One of the most legendary ones, I didn't enjoy it as much as I usually do these certified classics, and it wasn't just because we all know the excellent twist in advance.

Maybe the B-movie trappings of wobbly UFOs and sad-looking alien actors just aren't doing it for me any more, or maybe I accidentally dwelled on how none of it really made sense. That's never advisable.

50. Living Doll (5x06)


One of the more self-explanatory ones, and it doesn't waste any time getting there. Their outright comedy episodes are sometimes on the embarrassing side, but these unintentionally hilarious ones are a hoot. I guess it was pretty terrifying in 1963. Nice to hear Bernard Herrmann belatedly writing some new music too.

49. In His Image (4x01)


Brevity was among this series' charms when it came to filling those empty 25 minuteses, but season four's longer duration is an interesting change of pace, for the most part. I also enjoyed the quirky new opening titles that offer a helping hand if you had trouble visualising the concepts of "sound," "sight" and "mind."

This tale of a creeped-out, hallucinating man doesn't end in the most original place - it's basically a riff on the first science fiction story of them all - but that's okay sometimes.

48. Will the Real Martian Please Stand Up? (2x28)


A classic of paranoia and suspicion that could easily have been an episode of The X-Files, I actually expected this to be more underhanded in its solution than it was. But even if the identity of the Martian isn't as clever as it could have been, they still make room for a separate comical twist. It can't have been too long after this that our understanding of Mars and Venus stopped them being the go-to planets for Visitors.

47. A Hundred Yards Over the Rim (2x23)


It may be pretty much a rip-off of early hit 'Walking Distance,' and not even the first time they've sent a man from the Old West into the present day, but this still manages to be one of the better entries of the season.

That's partly for the desolate desert atmosphere, which always serves these stories well, and I also like the ambiguity of whether Mr. Horn's time slip was a random jaunt or took him when he needed to be to save his ailing son and regain his hope for the future.

46. Where Is Everybody? (1x01)


This was a good choice for the first episode, as it immediately creates a sense of unease that I hope will remain largely intact across however many hundred episodes I'm about to watch. This tale follows a solitary amnesiac who arrives in a town seemingly deserted only moments before, where kettles are steaming and cigars smoking, bells tolling and phones ringing, and film projectors operating of their own accord.

We all know the format - that we watch a strange situation unfold for 20 minutes before the curtain's pulled back at the end - and this time the reveal was inevitably going to be a disappointment whatever it was, considering how much I was loving the sinister and depressing atmosphere. It didn't take away from the journey though.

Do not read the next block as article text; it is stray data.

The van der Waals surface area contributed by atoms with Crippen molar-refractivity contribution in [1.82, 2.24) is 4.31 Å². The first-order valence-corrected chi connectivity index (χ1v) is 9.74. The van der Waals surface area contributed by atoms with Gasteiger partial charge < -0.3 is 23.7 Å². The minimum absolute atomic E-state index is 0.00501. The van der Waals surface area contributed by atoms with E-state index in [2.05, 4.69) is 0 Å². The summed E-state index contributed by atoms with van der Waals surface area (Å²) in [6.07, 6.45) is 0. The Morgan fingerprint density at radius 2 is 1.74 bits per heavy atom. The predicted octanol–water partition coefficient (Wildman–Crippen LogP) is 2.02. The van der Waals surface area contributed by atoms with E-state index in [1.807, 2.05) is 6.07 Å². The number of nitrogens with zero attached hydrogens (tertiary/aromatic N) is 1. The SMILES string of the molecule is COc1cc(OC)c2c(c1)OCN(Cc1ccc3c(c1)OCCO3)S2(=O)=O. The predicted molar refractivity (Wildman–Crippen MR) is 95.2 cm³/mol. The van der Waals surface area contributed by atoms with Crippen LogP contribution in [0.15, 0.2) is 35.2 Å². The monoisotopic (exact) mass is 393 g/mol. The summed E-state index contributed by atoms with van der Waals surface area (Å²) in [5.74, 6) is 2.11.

45. Long Live Walter Jameson (1x24)


You can tell what this one's going to be about right from the title, but the journey that unveils the long and storied life of the man currently taking the identity of Walter Jameson is a worthwhile one.

The expected commentary on immortality is there - the tragedy of watching your loved ones age and die, death giving life meaning. More interesting are the admissions that long life doesn't necessarily bring with it greater wisdom, and that a person's weaknesses will remain however long they live for.

I also liked the suggestion that this type of identity crafting ruse is becoming increasingly difficult in the advancing world - fast-forward to today, and you wonder how the Wandering Jew deals with it. The ending is typically and satisfyingly unflinching, as the best ones generally are.

44. The Howling Man (2x05)


This is a very traditionally styled horror story, complete with a dark and stormy night, a dingy castle, a sinister cult and permanently skewed camera angles, and it was a joy to watch.

Unlike most shock twists that the series is famous for, this time we're presented with the conundrum fairly early on and have to decide whether we'd prefer the howling prisoner to be an innocent man who's been unfairly chained up by a mad cult, as he attests, or the Devil himself finally trapped under lock and key.

Alright, so it's The Twilight Zone, and I did put that spoilery picture at the top, but for a good while it could have gone either way.

43. The Masks (5x25)


Awaiting his death, an old man shows his pre-bereaved estate what he thinks of them with bespoke enchanted masks. They don't come out of the arrangement too badly really, they have all the money they need for cosmetic surgery.

42. Once Upon a Time (3x13)